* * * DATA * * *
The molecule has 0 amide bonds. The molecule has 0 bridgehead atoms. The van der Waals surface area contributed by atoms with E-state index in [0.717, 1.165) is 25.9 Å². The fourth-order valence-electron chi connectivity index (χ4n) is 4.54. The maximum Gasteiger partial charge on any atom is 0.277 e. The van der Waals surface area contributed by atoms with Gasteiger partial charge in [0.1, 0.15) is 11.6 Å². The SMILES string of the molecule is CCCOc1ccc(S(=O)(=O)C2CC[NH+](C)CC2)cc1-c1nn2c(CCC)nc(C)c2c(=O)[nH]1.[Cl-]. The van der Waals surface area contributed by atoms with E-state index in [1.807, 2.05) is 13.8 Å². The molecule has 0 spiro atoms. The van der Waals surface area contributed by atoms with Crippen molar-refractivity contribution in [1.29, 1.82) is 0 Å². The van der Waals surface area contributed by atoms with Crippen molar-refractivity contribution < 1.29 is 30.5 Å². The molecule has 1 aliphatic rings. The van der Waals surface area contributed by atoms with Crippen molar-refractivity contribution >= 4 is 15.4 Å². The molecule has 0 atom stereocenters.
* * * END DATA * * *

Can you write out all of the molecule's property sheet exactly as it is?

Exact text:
The molecule has 0 amide bonds. The molecule has 0 bridgehead atoms. The van der Waals surface area contributed by atoms with E-state index in [0.717, 1.165) is 25.9 Å². The fourth-order valence-electron chi connectivity index (χ4n) is 4.54. The maximum Gasteiger partial charge on any atom is 0.277 e. The van der Waals surface area contributed by atoms with Gasteiger partial charge in [0.1, 0.15) is 11.6 Å². The SMILES string of the molecule is CCCOc1ccc(S(=O)(=O)C2CC[NH+](C)CC2)cc1-c1nn2c(CCC)nc(C)c2c(=O)[nH]1.[Cl-]. The van der Waals surface area contributed by atoms with E-state index in [1.807, 2.05) is 13.8 Å². The molecule has 0 spiro atoms. The van der Waals surface area contributed by atoms with Crippen molar-refractivity contribution in [1.29, 1.82) is 0 Å². The van der Waals surface area contributed by atoms with Crippen molar-refractivity contribution < 1.29 is 30.5 Å². The molecule has 1 aliphatic rings. The van der Waals surface area contributed by atoms with Crippen molar-refractivity contribution >= 4 is 15.4 Å². The molecule has 0 atom stereocenters.